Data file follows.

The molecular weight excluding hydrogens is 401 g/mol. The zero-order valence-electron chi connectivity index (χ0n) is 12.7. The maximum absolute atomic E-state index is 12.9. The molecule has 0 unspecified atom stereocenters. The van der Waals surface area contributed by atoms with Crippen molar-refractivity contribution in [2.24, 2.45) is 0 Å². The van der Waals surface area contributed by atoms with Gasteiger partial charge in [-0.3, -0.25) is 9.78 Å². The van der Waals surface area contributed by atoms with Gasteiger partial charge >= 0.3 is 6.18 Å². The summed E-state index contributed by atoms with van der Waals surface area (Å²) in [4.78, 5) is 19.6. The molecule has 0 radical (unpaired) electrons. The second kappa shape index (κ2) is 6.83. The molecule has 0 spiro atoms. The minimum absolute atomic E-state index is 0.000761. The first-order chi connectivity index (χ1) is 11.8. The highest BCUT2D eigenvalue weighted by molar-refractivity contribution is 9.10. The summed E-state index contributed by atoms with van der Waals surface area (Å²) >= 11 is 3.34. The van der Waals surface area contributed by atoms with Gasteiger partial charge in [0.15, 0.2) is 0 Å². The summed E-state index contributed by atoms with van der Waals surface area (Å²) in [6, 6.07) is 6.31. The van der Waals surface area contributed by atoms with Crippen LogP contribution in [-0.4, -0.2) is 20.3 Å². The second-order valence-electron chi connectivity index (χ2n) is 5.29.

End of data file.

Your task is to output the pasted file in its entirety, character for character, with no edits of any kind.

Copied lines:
The molecular weight excluding hydrogens is 401 g/mol. The zero-order valence-electron chi connectivity index (χ0n) is 12.7. The maximum absolute atomic E-state index is 12.9. The molecule has 0 unspecified atom stereocenters. The van der Waals surface area contributed by atoms with Crippen molar-refractivity contribution in [2.24, 2.45) is 0 Å². The van der Waals surface area contributed by atoms with Gasteiger partial charge in [-0.3, -0.25) is 9.78 Å². The van der Waals surface area contributed by atoms with Gasteiger partial charge >= 0.3 is 6.18 Å². The summed E-state index contributed by atoms with van der Waals surface area (Å²) in [4.78, 5) is 19.6. The molecule has 0 radical (unpaired) electrons. The second kappa shape index (κ2) is 6.83. The molecule has 0 spiro atoms. The minimum absolute atomic E-state index is 0.000761. The first-order chi connectivity index (χ1) is 11.8. The highest BCUT2D eigenvalue weighted by molar-refractivity contribution is 9.10. The summed E-state index contributed by atoms with van der Waals surface area (Å²) >= 11 is 3.34. The van der Waals surface area contributed by atoms with Gasteiger partial charge in [0.15, 0.2) is 0 Å². The summed E-state index contributed by atoms with van der Waals surface area (Å²) in [6, 6.07) is 6.31. The van der Waals surface area contributed by atoms with Crippen LogP contribution in [-0.4, -0.2) is 20.3 Å². The second-order valence-electron chi connectivity index (χ2n) is 5.29.